Lord, for his part, is unconvinced about the benefits of on-the-spot testing. But he did let the Home Office run a scheme at The Warehouse Project which analysed samples from the club’s amnesty bins in the hope of getting better information for researchers. After the death of Nick Bonnie, Lord, who was devastated, decided that if that analysis revealed the presence of PMA, that information should be circulated in the club. “Information on its own doesn’t necessarily change behaviour,” says Fiona Measham, who ran the project. “There’s a complex relationship between information and behaviour change. But it’s certainly a useful piece in the jigsaw.”

As Measham suggests, a service like checkit! is not a panacea. John Ramsey, a toxicologist who runs the commercial drugs database, TicTac, says: “Most people who die on the club scene die from taking perfectly normal MDMA tablets. If I test their pills they’re going to take them and they’re going to die. There are better casualty avoidance strategies.”

If so, though, their deployment is not obvious at the moment. At the moment, the strategy for this particular skirmish in the wider war appears to consist of telling people that a drug they don’t want to take anyway is bad for them without giving them any means of identifying it. You might as well tell people to avoid the plane with the faulty engine. Besides, the European testing units would disagree that their strategy is ineffective: in both the Netherlands and Austria, deaths from PMA are vanishingly rare. In 2012, the same year in which 17 PMA-related deaths were reported in Britain, the Netherlands did not record a single such fatality.

In Britain, successive governments have turned down the opportunity to act. It is hard to see any reason for this failure other than the exigencies of electoral politics. “We were trying to bring it in, we were desperate to,” says David Nutt, of his time as chairman of the government’s Advisory Council on the Misuse of Drugs. “We had informal discussions with the Dutch testers years ago, but home secretaries always said no.”

According to Nutt, when Jacqui Smith was at the Home Office, she refused to let him use government money even to bring the head of the Dutch programme to the UK for a meeting. (Smith declined to be interviewed at length for this article, but she did vehemently deny this.)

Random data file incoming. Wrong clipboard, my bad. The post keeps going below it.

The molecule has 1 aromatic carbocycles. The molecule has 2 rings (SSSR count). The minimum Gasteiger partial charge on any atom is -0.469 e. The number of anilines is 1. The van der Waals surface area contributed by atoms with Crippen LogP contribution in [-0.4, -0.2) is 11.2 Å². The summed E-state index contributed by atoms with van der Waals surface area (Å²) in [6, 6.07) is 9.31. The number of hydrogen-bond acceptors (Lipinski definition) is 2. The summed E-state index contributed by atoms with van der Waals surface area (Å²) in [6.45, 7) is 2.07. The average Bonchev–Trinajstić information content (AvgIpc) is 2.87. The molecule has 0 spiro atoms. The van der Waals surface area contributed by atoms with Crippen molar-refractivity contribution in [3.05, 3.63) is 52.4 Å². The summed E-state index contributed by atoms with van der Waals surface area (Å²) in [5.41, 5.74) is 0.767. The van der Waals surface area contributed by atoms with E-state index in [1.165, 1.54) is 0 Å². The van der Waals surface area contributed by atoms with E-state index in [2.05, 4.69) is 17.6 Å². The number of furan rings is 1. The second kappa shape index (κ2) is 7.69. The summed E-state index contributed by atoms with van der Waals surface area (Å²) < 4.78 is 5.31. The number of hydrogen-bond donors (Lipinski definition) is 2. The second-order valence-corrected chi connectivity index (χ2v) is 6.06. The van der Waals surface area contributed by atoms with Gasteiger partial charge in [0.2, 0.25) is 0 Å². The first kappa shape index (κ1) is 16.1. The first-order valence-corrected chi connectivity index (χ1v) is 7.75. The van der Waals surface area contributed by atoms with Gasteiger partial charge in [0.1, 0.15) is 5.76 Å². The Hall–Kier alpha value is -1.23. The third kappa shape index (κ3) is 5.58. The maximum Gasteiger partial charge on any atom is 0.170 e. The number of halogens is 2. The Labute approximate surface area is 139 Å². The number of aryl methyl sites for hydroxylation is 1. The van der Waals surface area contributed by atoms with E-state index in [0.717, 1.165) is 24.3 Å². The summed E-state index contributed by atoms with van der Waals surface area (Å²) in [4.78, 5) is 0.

Luckily, not everyone in power is so resistant. Last year, the Welsh government instituted the Wedinos testing scheme. Wedinos does not operate in clubs. Instead, anyone can send in an anonymous sample, identified only by post code, and find the results online a few weeks later.

Wedinos launched to predictable headlines about helping drug dealers ensure the quality of their supply. In fact, according to Mark Drakeford, the Labour Health Minister responsible, the vast majority of data comes from paramedics and police officers. For £100,000 a year, the information provided is saving lives. “In January, for instance,” says Drakeford, “four young men came into an A&E in North Wales. They had lost their sight, and they had begun to lose the use of their limbs as well. They didn’t know exactly what they had taken. But through the system we were able to identify what they had taken and let the people on the spot know the pharmacology. So they were able to provide effective treatment.”

What about the claims that such an approach seems to endorse dangerous behaviour? Drakeford sighs wearily, like a man who knows that the opinions of a 59-year-old politician are unlikely to affect what a 19-year-old does for fun. “Our first message is not to put yourself in harm’s way,” he says. “But we recognise that however you promote that message there still will be people who find themselves in those circumstances. Our view is that you have got to do the two things at the same time.”

You are probably tired of reading about the “war on drugs”. I know I am. The arguments never seem to go anywhere, and with every new death that ridiculous shorthand comes to seem still more absurd. Today, when I think of the “war on drugs”, I don’t think of a just struggle with a wicked opponent. I think of footsoldiers, and something a little more like the Somme. The people who take drugs aren’t being looked after. Instead, without understanding why, they are being dispatched to the frontlines and sent over the top – by a class of leaders more concerned with their own prospects than with the wellbeing of the very people they have sworn to defend. If this really is a war, why can’t we give them some protection?